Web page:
Writing centers are institutional and academic sites for transformation and agency; they also have their own share of grand and everyday drama. Some of it involves policy and procedure, some of it revolves around current events and controversy. A recent moment around writing centers illustrates the ubiquity of identity, the politics of identity, and the delicate dance to address identity. This moments also begs writing center staff to think about these occasions as opportunities to discuss, problem-pose, and develop local plans.
Imagine the case of a graduate student, teaching an undergraduate tutor training course for the first time, discovered one of her students and potential tutors had a disability that potentially made tutoring impossible and, more immediately, made teaching and learning insurmountable. Although the student provided insight on their disability, the student’s connection with the university’s disability support system admitted they “weren’t sure what to do.” In the immediate moment, in the midst of the semester, the system wasn’t equipped to jump into action or provide productive advice for anyone involved. As the semester progressed, it became clear that the student was resistant to doing the necessary legwork to ensure their needs were addressed appropriately and, sadly, the student disappeared. While not unusual, the situation asks the question, how can we address student and tutor needs, helping educate them and preparing them to tutor in a writing center? It makes us think more deeply about embodied and performed differences, elements of identity not always worn on our bodies or through our drag. It pushes us to compare those experiences to peers who never have the choice to “pass” or “blend in” with whatever sociocultural majority is dominating a space at a moment.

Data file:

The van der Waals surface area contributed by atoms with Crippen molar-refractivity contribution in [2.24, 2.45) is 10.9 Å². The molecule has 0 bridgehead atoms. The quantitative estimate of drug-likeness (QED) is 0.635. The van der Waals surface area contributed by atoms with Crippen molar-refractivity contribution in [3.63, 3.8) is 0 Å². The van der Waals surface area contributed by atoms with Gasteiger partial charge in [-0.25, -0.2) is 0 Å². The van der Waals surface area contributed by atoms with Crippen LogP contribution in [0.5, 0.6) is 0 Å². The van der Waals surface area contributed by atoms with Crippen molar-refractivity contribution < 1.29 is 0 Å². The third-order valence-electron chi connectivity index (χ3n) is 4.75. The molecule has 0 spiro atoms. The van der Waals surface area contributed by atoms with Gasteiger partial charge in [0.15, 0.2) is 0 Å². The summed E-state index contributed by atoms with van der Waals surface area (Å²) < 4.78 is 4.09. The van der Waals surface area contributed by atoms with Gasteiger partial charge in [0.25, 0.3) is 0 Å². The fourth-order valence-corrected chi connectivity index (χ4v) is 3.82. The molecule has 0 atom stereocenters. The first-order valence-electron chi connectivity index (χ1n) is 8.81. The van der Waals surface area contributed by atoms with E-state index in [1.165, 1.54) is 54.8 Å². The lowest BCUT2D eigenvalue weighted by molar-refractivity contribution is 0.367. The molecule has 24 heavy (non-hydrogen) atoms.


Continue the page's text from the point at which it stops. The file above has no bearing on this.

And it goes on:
Writing centers embrace the mantra of “meeting students where they are,” and in most cases they are under the legal obligation to do so. But what happens when the student is en route to becoming a tutor? How do novice teachers navigate the “teachable moment” themselves? What’s the obligation of an institution to ensure the best teaching and learning environment possible when students always have the right to refuse? What happens when a tutor-in-training has a disability (or multiple ones) that severely limits their capacity for tutoring? For circumstances under which reasonable accommodations may be made? What do you do if the only supportive structures set in place (e.g., disability resource centers, dean of students, etc.) cannot support you or your student?
Whether flash points happen between political ideologies or in the moment of everyday discomfort of accommodating students, moments of conflict in writing centers ask us to consider how we cultivate empathy for people who don’t share our experiences, our privileges, or our marginality, but also how to foster space for deeper exploration of these issues. We must consider how abstract ideas of identity quickly become tangible and consequential. Where and to whom do we turn? Preparing to be in the moment can be felt and intense. These moments speak to a dynamic of disclosure, what LGBTQ people could name as “coming out.” This disclosure isn’t just a one-and-done experience. It’s a recurring process that often happens at unexpected times. Sometimes coming out has a domino effect, as we can see from the first two narratives above. Sometimes coming out has internal effects, where a tutor or client might grapple with the stress and anxiety of coping with disclosure. In this case, because of how the disability scenario was handled, the student was outed to faculty and administrators in a way that student may not have wanted to be and the more people involved and the longer this situation went unsupported, the higher the risk for the student. These moments become a form of unrecognized emotional labor that Caswell, Grutsch McKinney, and Jackson (2016) document in the context of new writing center directors, who report not being prepared for these situations as they enter the field.